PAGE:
About Carbapenem-resistant Acinetobacter baumannii (CRAB)
- Acinetobacter baumannii (A. baumannii) is a type of bacteria commonly found in the environment, especially in soil and water.
- A. baumannii can cause human infections of the blood, urinary tract, lungs, wounds, and other body sites.
- People can be colonized with A. baumannii, which means the organism is found on the body but is not causing any symptoms of disease. Colonization can lead to infection.
- Antibiotic resistance in A. baumannii is a serious concern, as the bacteria can be resistant to multiple antibiotics, which makes infections with this multidrug-resistant bacteria very difficult to treat.
- Carbapenem-resistant A. baumannii, or CRAB, are highly antibiotic-resistant bacteria for which few treatment options exist.
- Carbapenems are a group of antibiotics often reserved for treating multidrug-resistant A. baumannii infections.
- Some CRAB are resistant to all available antibiotics.
- CRAB is one of just five pathogens listed as an "urgent" threat in CDC's 2019 Antibiotic Resistant Threats in the United States (PDF) report.
- Carbapenemase-producing CRAB (CP-CRAB) are a type of CRAB that produce an enzyme (carbapenemase) that can break down carbapenems and other antibiotics, rendering these bacteria highly antibiotic resistant.
- CP-CRAB can spread the genetic material that encodes for the carbapenemase to other bacteria, facilitating the spread of antibiotic resistance.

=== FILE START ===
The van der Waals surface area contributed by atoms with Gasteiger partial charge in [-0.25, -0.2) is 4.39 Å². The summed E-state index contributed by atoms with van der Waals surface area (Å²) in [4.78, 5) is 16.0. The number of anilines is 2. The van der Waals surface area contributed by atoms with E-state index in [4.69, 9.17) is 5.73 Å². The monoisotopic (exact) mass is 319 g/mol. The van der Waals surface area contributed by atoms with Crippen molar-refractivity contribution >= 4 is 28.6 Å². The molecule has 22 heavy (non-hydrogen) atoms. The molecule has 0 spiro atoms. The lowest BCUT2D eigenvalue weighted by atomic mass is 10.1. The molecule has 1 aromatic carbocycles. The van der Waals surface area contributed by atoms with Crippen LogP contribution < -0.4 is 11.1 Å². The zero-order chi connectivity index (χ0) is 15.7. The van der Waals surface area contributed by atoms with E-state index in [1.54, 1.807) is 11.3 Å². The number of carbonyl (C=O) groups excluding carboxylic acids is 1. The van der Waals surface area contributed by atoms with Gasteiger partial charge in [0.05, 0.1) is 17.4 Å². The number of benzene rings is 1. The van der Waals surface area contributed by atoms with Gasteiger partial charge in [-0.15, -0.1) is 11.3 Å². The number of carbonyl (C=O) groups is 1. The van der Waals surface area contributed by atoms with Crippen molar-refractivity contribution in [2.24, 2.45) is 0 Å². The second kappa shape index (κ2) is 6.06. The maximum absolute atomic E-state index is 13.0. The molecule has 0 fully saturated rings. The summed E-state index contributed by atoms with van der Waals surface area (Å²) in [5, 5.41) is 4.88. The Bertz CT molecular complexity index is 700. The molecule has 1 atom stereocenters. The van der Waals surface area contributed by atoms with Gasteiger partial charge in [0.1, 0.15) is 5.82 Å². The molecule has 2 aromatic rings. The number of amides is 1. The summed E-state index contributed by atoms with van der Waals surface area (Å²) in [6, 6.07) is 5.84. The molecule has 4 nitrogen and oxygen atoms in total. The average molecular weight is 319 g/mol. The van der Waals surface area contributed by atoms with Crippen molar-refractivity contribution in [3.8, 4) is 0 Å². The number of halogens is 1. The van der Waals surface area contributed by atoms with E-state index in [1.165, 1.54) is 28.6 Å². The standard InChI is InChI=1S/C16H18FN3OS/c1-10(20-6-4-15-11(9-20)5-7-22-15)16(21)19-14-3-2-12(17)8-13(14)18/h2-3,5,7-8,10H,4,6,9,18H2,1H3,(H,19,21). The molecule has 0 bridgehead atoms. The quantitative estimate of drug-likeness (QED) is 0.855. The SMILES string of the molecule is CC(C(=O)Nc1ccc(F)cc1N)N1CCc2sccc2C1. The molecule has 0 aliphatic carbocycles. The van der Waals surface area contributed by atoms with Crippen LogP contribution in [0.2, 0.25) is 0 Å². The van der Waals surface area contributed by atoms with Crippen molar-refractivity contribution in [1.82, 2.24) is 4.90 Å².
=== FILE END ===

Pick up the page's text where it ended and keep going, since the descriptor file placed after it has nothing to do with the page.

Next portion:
- There are several different types of carbapenemases found in CRAB. The MDH Public Health Laboratory tests CRAB isolates for the presence of carbapenemases. Visit CRAB Isolate Submission and Laboratory Testing for more information.
Transmission of CRAB
- Patients colonized or infected with CRAB can spread the bacteria to other patients via the contaminated hands of health care workers, through contaminated medical equipment, or a contaminated health care environment.
- Implementing infection prevention and control measures is critical to preventing CRAB transmission in health care facilities. Visit CRAB Information for Health Professionals for more information.
People Most at Risk
Healthy people usually do not acquire CRAB infections or colonization. Most CRAB infections are healthcare-associated infections (HAIs) occurring in people who have underlying medical conditions or certain types of healthcare exposures, such as:
- Immunocompromising conditions.
- Recent frequent or prolonged stays in health care settings.
- Invasive medical devices such as breathing tubes, feeding tubes, and central venous catheters.
- Open wounds from surgery.
- A history of taking certain antibiotics for long periods of time.
More about CRAB
- CDC: Acinetobacter in Healthcare Settings
Overview of clinical features, transmission, and prevention.